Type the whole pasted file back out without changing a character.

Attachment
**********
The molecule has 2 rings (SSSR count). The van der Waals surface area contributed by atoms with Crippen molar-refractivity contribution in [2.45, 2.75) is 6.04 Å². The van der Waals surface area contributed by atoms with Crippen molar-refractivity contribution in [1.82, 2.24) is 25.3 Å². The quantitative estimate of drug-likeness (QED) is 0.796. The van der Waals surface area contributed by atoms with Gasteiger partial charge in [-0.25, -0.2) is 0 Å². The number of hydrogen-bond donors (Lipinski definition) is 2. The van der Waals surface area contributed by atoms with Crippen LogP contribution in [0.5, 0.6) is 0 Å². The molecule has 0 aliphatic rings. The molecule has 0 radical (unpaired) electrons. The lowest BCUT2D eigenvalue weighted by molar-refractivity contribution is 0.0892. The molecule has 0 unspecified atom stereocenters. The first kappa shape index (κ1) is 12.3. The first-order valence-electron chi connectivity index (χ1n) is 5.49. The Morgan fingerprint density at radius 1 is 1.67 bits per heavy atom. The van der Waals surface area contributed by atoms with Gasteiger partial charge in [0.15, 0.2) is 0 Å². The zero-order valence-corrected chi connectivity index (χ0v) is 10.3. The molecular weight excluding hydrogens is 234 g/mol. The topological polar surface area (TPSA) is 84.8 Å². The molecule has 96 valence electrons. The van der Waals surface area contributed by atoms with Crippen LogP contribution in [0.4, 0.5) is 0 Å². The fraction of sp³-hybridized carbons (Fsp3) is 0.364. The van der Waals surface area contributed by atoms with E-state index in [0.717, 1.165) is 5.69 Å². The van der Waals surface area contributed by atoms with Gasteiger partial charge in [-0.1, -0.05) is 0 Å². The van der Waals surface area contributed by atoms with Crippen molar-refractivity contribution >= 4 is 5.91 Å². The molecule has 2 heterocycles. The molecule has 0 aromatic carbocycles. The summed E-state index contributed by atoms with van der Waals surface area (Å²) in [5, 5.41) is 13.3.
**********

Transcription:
The molecule has 2 rings (SSSR count). The van der Waals surface area contributed by atoms with Crippen molar-refractivity contribution in [2.45, 2.75) is 6.04 Å². The van der Waals surface area contributed by atoms with Crippen molar-refractivity contribution in [1.82, 2.24) is 25.3 Å². The quantitative estimate of drug-likeness (QED) is 0.796. The van der Waals surface area contributed by atoms with Gasteiger partial charge in [-0.25, -0.2) is 0 Å². The number of hydrogen-bond donors (Lipinski definition) is 2. The van der Waals surface area contributed by atoms with Crippen LogP contribution in [0.5, 0.6) is 0 Å². The molecule has 0 aliphatic rings. The molecule has 0 radical (unpaired) electrons. The lowest BCUT2D eigenvalue weighted by molar-refractivity contribution is 0.0892. The molecule has 0 unspecified atom stereocenters. The first kappa shape index (κ1) is 12.3. The first-order valence-electron chi connectivity index (χ1n) is 5.49. The Morgan fingerprint density at radius 1 is 1.67 bits per heavy atom. The van der Waals surface area contributed by atoms with Gasteiger partial charge in [0.15, 0.2) is 0 Å². The zero-order valence-corrected chi connectivity index (χ0v) is 10.3. The molecular weight excluding hydrogens is 234 g/mol. The topological polar surface area (TPSA) is 84.8 Å². The molecule has 96 valence electrons. The van der Waals surface area contributed by atoms with Crippen LogP contribution in [0.4, 0.5) is 0 Å². The fraction of sp³-hybridized carbons (Fsp3) is 0.364. The van der Waals surface area contributed by atoms with E-state index in [0.717, 1.165) is 5.69 Å². The van der Waals surface area contributed by atoms with Gasteiger partial charge in [-0.1, -0.05) is 0 Å². The van der Waals surface area contributed by atoms with Crippen molar-refractivity contribution >= 4 is 5.91 Å². The molecule has 2 heterocycles. The molecule has 0 aromatic carbocycles. The summed E-state index contributed by atoms with van der Waals surface area (Å²) in [5, 5.41) is 13.3.